Last Spring my family and I moved across the county from the foothills of Loveland, Colorado to Hudson, Wisconsin on the banks of the St. Croix River to join the community at Beth Immanuel.

Upon arriving, we promptly received several Friday night Shabbat invitations. As we ate sumptuous meals at various homes we noticed that fish was a big theme. For one thing, everyone has a “Gurgle Pot” in the shape of a fish. When you pour water from the spout it makes a gurgling sound.

Second, in many of the homes the meal began with Gefilte fish. Gefilte fish is a poached mixture of several kinds of deboned fish. Now, according to my family (except for me) there was never anything appetizing about this appetizer. You see, the only kind of Gefilte fish with which we were familiar comes in a jar and sits in some kind of fish juice. I would happily slather this onto crackers and matzah but as for the rest of my family, not so much.

This all changed when we discovered the frozen loaf type of Gefilte fish that you cook and served sliced. If you haven’t tried it I highly recommend it. Now that my wife has mastered making this, together with our own Gurgle Pot, Gefilte fish has become a staple (well at least for one month now) at my family’s Shabbat table. We usually serve it with cooked carrots, pickled beets, pickles, and/or olives. We garnish the fish with sauces such as horseradish or sriracha mayonnaise. All in all, it’s simply delicious. A lot better than the jarred stuff, I can tell you that.

Yet, this custom is not just unique to Beth Immanuel. Fish is a staple on Shabbat for Jews throughout the world. Why? Well, as usual tradition offers several different answers. Rabbi Shmuel Kogan gives a practical reason:

The prophet Isaiah (58:13) tells us, “and you will proclaim the Sabbath ‘delight,’ and the holy [day] of G‑d ‘honored.’” Our Rabbis explain that one honors the Shabbat by wearing special clean clothes and has pleasure on Shabbat by enjoying delightful food and drink on this day. In the days of the Talmud, the food that was considered delightful and was used for this purpose on Shabbat was fish. Meat and wine were added to the Shabbat meal since most people enjoy these foods too. One can and should eat any specific Kosher food that they consider pleasurable.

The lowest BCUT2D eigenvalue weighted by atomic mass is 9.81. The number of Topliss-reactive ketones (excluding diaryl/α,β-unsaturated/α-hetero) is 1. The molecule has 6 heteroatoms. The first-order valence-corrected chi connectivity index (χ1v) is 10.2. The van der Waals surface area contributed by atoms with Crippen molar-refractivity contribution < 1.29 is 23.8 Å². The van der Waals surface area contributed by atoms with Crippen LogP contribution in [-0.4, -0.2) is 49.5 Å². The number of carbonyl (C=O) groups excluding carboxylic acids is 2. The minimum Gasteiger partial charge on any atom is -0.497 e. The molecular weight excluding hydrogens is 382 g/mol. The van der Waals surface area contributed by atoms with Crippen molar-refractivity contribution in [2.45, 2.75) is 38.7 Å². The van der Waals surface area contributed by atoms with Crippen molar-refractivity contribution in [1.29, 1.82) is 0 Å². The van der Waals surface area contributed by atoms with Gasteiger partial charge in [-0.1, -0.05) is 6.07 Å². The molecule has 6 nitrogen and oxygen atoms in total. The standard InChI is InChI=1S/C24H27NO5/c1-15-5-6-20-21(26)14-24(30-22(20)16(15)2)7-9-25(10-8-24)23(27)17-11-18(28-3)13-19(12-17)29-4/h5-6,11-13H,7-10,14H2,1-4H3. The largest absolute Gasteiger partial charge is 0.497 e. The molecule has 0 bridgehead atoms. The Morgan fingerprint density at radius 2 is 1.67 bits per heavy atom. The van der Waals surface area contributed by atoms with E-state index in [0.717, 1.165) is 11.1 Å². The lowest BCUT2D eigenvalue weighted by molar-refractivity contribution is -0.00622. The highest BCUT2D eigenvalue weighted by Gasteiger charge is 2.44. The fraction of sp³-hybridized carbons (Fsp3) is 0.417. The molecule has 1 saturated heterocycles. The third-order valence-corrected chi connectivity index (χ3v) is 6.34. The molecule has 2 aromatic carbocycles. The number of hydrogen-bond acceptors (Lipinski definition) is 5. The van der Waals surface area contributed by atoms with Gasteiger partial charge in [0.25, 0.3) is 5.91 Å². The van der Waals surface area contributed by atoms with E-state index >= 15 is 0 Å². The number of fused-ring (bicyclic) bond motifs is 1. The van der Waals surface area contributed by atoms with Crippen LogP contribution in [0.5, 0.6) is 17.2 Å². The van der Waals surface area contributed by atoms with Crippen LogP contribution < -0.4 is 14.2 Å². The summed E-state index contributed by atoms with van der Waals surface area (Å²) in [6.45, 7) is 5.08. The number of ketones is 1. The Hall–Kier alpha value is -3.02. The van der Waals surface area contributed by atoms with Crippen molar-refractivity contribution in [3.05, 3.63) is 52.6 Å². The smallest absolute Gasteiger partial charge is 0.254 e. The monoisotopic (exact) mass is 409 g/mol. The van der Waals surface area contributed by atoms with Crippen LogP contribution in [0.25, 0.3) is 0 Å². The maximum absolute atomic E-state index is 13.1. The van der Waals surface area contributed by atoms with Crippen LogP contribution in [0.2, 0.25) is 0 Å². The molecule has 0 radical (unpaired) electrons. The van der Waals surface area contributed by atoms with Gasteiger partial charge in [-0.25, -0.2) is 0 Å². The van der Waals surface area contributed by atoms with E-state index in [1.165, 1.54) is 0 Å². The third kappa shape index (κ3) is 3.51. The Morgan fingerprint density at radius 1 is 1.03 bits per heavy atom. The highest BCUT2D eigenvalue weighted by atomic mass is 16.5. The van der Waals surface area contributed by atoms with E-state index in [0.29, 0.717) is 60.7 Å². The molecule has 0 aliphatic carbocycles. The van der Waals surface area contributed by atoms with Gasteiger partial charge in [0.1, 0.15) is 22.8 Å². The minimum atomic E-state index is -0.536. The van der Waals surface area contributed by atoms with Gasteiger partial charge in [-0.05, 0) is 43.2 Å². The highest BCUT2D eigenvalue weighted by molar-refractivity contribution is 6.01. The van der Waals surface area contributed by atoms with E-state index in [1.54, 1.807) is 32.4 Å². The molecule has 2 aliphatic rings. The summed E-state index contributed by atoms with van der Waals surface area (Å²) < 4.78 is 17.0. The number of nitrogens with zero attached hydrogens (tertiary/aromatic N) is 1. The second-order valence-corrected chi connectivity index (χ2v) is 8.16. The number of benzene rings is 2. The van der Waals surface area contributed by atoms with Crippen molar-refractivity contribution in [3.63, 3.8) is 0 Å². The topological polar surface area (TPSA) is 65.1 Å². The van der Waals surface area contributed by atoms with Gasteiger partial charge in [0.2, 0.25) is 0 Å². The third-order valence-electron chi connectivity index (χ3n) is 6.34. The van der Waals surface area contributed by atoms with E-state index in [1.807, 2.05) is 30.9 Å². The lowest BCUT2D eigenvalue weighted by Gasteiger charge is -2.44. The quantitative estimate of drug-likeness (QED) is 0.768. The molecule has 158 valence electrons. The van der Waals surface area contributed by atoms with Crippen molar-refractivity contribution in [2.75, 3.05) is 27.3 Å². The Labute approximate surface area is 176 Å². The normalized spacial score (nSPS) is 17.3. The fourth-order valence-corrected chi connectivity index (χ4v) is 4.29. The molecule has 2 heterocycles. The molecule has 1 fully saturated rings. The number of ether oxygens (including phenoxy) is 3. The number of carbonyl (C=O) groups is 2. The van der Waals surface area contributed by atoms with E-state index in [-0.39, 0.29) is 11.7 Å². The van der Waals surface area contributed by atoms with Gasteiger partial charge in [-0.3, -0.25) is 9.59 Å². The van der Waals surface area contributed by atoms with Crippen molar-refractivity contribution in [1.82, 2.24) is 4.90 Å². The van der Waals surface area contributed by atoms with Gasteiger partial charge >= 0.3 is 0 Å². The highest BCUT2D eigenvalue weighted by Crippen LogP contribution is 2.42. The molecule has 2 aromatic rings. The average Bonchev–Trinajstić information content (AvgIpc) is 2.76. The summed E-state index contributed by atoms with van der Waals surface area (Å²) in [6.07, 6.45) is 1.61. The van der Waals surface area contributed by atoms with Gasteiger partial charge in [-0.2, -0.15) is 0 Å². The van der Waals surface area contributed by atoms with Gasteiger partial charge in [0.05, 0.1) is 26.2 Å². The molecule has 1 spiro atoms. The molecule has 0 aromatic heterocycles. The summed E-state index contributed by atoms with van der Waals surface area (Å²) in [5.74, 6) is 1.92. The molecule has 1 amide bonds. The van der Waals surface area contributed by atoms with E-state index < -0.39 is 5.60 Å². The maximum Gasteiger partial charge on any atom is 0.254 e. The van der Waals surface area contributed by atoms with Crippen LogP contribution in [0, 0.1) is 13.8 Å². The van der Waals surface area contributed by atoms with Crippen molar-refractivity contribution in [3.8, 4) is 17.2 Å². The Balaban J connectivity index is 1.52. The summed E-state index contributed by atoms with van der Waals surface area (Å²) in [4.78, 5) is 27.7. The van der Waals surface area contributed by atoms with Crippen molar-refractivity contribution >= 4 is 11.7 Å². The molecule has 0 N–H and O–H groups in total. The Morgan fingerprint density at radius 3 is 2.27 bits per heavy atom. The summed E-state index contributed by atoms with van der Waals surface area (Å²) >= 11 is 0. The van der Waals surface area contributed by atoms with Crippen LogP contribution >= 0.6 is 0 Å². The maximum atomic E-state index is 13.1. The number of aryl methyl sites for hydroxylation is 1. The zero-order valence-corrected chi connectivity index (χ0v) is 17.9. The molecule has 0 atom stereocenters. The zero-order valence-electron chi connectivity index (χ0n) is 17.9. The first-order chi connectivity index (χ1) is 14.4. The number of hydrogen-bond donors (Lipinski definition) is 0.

Other sages give more spiritual reasons. The disciples of Rabbi Simcha Bunem of Prysucha related:

Our master—may his merit protect us—said that the custom to eat fish as the first food on the holy Sabbath is based on the fact that fish were the first created living beings, and the holiness of the Sabbath, too, is the root of life; for this reason Israel has the tradition to start delighting in the Sabbath with fish food. [1]

As disciples of the Master, I think we have some additional reasons to partake in fish on Shabbat. First, many of the Master’s disciples were fishermen and many of the gospel stories involving food make mention of fish. The Master even uses fish as a metaphor for the job of a disciple: “Follow me, and I will make you become fishers of men” (Mark 1:17). Additionally, Jewish tradition teaches that one of the foods of the Messianic Banquet will be the Leviathan, the giant sea monster. The Sabbath is a taste of the Messianic Kingdom and the meals we eat together on the Sabbath are a taste of the Messianic banquet. Therefore, how fitting that disciples of Yeshua eat fish on the Sabbath as an act of connecting (devekut) to the Master as we long for his return when he will usher in the kingdom of heaven.

At any rate I think it’s a meaningful (not to mention delicious) custom. It doesn’t have to be Gefilte fish. It could be herring, salmon, or ahi tuna. The point is that we are tasting something physical to remind us of something spiritual. We are tasting today of the bread fish of tomorrow. May our Sabbaths be filled with peace and the fishy presence of our Master!

  1. Rabbi Shmuel Kogan, “Why Is It Customary to Eat fish on Friday Night?” n.p. [cited 9 September 2016]. Online:
  2. Eric G. Freundenstein, “Sabbath Fish,” n.p. [cited 9 September 2016]. Online: